Despite more than 30 years of efforts, scientists have not yet come up with a reliably effective HIV vaccine — in part, because of the inherently complicated nature of the virus.
There are nine HIV subtypes (called “clades”) in different global populations, according to the World Health Organization. Once the virus enters the body, it can mutate so frequently that it evades the body’s immune response.
“One reason why it’s been so difficult to make an HIV vaccine is that the virus infects the very immune cells that the vaccine should induce,” Guido Silvestri, M.D., chief of microbiology and immunology at Yerkes National Primate Research Center of Emory University in Atlanta, GA, told Drug Discovery & Development.
HIV invades the body by destroying the immune system’s CD-4 cells, which are necessary to generate antibodies against the virus. The virus mutates and hides in CD-4 cell reservoirs. When these cells multiply to fight an infection, they end up making more copies of the virus.
Scientists are gaining insight into the biology of HIV: they’ve identified certain areas of the virus that don’t change as continuously, making them prime targets for attack by antibodies.
The first trial with successful results
This was the case with the 2009 clinical trial in Thailand. The trial, which included more than 16,000 volunteers, was the largest clinical trial ever conducted for an HIV vaccine — and also the first to show protection against infection.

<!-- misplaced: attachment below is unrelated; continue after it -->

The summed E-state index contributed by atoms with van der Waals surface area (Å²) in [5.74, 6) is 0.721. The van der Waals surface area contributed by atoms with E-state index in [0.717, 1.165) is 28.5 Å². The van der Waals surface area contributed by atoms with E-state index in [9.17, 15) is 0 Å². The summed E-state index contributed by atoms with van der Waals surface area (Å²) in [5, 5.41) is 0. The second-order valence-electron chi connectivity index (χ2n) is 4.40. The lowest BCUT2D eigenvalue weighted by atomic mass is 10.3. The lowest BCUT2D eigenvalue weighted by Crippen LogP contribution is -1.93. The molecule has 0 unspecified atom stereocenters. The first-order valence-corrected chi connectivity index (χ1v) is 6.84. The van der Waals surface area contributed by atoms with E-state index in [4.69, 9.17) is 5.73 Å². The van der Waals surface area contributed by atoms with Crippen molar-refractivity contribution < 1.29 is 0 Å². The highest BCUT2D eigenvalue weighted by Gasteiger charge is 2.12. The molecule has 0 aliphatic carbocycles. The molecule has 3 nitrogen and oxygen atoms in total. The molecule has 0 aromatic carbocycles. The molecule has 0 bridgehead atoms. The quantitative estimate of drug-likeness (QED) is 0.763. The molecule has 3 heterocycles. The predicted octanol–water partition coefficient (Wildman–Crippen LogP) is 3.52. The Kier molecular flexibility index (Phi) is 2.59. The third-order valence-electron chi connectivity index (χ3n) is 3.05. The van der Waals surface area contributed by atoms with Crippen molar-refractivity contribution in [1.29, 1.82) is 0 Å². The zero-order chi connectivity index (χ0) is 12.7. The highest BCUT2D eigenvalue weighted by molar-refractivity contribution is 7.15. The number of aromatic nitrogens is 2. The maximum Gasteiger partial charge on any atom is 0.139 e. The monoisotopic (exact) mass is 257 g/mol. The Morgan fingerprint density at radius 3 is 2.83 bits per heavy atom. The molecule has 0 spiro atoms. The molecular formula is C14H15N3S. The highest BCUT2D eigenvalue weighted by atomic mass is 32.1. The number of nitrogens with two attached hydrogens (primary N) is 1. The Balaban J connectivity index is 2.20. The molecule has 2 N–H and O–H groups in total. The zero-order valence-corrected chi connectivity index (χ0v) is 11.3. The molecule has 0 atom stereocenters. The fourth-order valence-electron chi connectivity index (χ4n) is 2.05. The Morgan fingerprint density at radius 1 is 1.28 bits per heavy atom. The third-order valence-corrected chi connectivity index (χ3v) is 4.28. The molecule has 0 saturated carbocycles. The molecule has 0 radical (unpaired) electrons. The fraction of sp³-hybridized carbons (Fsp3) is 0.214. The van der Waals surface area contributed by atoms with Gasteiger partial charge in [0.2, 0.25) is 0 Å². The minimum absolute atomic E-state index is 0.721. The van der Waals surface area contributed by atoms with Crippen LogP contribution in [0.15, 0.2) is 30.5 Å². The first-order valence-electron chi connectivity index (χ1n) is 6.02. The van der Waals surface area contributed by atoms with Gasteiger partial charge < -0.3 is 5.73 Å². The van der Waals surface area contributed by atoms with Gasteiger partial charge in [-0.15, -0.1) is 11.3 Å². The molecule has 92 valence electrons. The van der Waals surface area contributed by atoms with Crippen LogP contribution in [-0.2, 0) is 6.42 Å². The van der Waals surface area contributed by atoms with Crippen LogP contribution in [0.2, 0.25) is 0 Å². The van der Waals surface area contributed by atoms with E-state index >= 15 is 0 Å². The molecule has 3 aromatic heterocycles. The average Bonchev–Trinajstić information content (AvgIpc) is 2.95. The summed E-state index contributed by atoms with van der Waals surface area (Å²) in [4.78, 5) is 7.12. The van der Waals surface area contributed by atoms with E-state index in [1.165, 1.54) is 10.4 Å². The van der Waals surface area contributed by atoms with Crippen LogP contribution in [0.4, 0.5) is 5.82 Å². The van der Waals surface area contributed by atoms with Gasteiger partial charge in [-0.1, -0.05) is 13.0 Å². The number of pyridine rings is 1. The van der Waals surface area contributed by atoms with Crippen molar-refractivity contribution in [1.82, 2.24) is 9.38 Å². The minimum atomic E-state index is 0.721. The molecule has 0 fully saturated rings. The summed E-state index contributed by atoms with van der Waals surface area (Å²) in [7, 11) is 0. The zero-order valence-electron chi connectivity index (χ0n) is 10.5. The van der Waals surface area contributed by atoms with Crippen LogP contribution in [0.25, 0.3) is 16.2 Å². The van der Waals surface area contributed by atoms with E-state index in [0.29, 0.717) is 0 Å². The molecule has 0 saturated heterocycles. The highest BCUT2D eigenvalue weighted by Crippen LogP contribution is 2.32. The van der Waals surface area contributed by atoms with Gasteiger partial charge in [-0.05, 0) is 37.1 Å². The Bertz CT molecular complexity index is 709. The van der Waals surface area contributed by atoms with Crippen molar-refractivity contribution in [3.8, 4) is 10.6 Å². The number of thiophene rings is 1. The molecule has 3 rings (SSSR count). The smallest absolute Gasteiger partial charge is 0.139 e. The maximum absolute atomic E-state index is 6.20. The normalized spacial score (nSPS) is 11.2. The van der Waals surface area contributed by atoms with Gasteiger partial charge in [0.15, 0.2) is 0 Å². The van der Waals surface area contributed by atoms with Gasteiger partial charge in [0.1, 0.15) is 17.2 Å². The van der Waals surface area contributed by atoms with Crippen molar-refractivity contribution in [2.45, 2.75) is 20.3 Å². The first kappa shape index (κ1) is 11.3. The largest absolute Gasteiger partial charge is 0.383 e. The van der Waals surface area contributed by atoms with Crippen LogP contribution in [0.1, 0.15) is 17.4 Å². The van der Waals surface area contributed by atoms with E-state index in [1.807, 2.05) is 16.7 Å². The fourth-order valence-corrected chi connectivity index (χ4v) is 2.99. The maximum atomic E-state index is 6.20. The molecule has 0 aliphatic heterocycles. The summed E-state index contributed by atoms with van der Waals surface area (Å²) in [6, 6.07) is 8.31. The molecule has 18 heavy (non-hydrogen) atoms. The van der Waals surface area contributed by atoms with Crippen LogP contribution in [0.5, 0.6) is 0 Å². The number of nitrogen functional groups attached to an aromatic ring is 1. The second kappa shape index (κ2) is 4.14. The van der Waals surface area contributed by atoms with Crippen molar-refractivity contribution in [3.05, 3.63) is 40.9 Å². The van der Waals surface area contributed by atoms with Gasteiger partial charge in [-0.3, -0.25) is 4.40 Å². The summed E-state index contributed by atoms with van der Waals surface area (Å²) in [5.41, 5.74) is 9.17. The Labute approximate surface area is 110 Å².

Two previously developed vaccines, ALVAC-HIV and AIDSVAX, were used in conjunction, with the first initiating an immune response and the second acting as an immunity booster. The combination, vaccine RV144, reduced HIV risk by a modest 31.2 percent at the end of the three-year study. (Although the vaccine peaked early—it was 60 percent effective at the one-year mark—its effect quickly declined.) Prior to these results, it wasn’t known if a vaccine was achievable.
“My colleagues and I were incredibly excited, almost disbelieving, since the vaccines had not worked by themselves,” Glenda Gray, MBBCH, president of the South African Medical Research Council, told Drug Discovery & Development. Gray, who is based in Johannesburg, directs the Africa Programs for the HIV Vaccine Trials Network (HVTN), the largest worldwide clinical trials network dedicated to the development and testing of HIV/AIDS vaccines. “Soon after, we convened to discuss how we could translate the findings into other parts of the world.”
A promising HIV vaccine in South Africa
South Africa has the world’s highest HIV/AIDS statistic, with an estimated 6.3 million people living with HIV/AIDS. (An estimated 35 million people live with HIV globally.) New infections, called seroconversions, increase at about 370,000 per year in the region—about 1,000 new infections every day.
The first in a series of trials designed to build on the success of the Thailand vaccine passed the test: a safety trial using the same vaccine regimen from RV144—but with an added booster shot 12 months afterward, which produced immune responses—triggered the production of CD-4 cells—in healthy adults who received the vaccination. “The durability of the Thai HIV vaccine regimen was not maintained,” Gray told Drug Discovery & Development, “so the idea was to add a more potent adjuvant to the protein part of the regimen, and boost again at 12 months to increase the potency and durability of the regimen.” An ideal HIV vaccine would provide lifelong protection, or at least for a decade.